The harvest is undertaken entirely by hand. The classical ‘pergola’ system means that it is impossible for machines to enter, whilst many of the vineyards are on terraced plots. With a shortage of Italians willing to work in agriculture, Monte del Frà winery relies on migrant workers from as far away as India. Silvia proudly shares that her uncle is “a highly experienced and skilled agronomist who takes full responsibility for the harvest. He imparts his knowledge to the workers every day, ensuring that they are well-equipped to handle the harvest efficiently and effectively.” 

The harvest grapes are left to dry in boxes or ‘caches’ in large buildings. The grape loses some 30% of its water, resulting in higher levels of sugar concentration (around 28-30%). A dehumidification system works constantly to ensure that the drying takes place in a protected environment, whilst the ‘caches’ are arranged to ensure airflow that simulates the outdoor environment.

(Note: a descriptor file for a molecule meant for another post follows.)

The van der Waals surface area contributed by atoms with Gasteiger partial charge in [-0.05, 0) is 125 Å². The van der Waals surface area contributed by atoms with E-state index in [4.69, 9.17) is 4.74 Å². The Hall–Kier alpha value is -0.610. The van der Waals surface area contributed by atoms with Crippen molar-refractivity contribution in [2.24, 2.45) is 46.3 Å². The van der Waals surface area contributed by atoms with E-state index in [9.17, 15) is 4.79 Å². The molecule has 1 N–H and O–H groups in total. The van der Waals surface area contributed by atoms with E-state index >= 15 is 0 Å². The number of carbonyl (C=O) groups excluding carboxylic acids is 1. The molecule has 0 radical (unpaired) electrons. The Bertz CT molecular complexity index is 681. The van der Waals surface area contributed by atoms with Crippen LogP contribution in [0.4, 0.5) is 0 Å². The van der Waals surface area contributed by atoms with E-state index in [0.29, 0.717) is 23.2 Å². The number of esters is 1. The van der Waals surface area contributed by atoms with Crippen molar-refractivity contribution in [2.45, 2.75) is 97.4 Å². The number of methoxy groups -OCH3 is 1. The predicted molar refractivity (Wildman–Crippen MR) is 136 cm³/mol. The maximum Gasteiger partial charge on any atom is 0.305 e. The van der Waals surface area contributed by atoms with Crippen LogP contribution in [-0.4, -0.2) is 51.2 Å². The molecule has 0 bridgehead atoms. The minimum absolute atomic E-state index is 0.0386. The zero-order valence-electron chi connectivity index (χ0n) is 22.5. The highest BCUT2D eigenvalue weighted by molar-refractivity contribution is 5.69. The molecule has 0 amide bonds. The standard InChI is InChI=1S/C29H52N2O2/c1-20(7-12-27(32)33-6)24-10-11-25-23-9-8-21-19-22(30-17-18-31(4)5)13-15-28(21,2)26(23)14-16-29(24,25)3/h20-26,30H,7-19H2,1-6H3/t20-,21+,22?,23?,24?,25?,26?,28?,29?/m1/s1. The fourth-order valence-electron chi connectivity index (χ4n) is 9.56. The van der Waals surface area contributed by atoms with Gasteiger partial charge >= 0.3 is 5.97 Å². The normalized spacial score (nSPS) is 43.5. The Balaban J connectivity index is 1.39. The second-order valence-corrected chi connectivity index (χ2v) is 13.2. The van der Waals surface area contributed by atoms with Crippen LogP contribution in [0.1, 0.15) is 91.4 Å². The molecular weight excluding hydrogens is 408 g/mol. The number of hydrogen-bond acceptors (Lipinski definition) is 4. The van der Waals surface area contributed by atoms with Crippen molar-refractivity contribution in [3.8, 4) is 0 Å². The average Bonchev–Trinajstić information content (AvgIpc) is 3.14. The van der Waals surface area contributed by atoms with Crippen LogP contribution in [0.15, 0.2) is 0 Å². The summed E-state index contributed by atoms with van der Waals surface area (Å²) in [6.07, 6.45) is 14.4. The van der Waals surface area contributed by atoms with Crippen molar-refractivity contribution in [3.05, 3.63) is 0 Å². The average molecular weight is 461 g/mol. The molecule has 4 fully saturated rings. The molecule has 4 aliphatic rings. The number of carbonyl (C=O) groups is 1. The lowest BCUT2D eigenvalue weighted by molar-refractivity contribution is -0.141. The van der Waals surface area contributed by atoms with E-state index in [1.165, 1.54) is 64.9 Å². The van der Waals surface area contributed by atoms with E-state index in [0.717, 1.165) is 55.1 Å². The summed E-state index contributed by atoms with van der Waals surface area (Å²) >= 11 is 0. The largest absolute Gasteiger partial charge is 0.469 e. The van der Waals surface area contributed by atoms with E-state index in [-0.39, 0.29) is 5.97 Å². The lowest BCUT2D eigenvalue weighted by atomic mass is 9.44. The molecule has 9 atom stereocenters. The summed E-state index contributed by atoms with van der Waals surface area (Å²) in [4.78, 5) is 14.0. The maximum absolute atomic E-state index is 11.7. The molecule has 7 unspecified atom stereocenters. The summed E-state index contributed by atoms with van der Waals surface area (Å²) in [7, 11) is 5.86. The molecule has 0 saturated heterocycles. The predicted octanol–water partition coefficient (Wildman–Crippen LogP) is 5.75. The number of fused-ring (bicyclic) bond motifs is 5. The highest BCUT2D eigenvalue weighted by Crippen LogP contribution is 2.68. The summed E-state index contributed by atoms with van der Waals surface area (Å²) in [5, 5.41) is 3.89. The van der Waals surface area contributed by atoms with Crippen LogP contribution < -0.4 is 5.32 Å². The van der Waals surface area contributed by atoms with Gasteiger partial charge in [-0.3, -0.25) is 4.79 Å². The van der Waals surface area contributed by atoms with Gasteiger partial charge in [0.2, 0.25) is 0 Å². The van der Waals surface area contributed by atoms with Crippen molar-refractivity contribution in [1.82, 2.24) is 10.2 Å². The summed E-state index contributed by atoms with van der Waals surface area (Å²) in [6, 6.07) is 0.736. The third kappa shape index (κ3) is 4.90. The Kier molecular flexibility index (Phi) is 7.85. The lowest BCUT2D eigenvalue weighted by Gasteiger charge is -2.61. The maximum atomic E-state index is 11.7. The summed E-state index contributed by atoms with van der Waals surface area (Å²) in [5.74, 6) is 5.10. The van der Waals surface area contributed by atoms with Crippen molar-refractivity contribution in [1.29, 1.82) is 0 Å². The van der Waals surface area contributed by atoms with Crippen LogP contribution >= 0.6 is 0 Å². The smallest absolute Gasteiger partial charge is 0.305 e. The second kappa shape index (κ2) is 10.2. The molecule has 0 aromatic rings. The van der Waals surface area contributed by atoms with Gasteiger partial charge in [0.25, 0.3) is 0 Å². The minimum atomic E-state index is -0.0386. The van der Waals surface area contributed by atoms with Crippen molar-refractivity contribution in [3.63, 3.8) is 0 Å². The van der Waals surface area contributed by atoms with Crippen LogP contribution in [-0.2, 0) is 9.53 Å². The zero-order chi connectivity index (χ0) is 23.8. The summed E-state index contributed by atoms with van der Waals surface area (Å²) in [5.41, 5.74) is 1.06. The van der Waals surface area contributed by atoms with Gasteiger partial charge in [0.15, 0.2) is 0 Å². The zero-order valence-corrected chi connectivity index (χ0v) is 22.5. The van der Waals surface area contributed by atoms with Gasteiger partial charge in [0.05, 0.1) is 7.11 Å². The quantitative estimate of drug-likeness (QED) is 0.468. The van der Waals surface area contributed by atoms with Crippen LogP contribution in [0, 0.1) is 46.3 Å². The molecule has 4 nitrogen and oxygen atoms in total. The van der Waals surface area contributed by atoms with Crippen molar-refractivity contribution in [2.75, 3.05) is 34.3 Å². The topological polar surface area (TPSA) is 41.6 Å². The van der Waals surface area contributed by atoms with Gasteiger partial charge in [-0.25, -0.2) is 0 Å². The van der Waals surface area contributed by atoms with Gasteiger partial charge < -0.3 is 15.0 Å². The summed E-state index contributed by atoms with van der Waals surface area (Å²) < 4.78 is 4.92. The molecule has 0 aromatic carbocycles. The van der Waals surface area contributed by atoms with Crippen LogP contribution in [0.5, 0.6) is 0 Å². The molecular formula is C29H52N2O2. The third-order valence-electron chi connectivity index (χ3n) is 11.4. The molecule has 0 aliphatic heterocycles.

“On the sunny days, we keep the door open”, Silvia relays, “but on cold days we keep the doors closed”. These northern parts of Italy can be very humid during winter, when intense fogs create considerable moisture. “Here the weather conditions are not like in the south of Italy, we cannot dry grapes into the sun”, Silvia compares, “some of the old buildings are still traditional as the old ‘devocote barns’ façade used to let light and air into the structure, facilitating the proper drying of the grapes stored inside”.  

For the uninitiated, it is a potentially deadly process. “It is not breathable air”, Silvia warns, ‘“as the process of drying creates CO2 and a lack of oxygen inside. It is very dangerous!” The doors have to be left open for at least an hour before anyone can enter. It is also deceptive. “You don’t realise that there is no air”, Silvia tells me, “you just breathe and faint”. Accordingly, only specially trained persons are allowed to enter.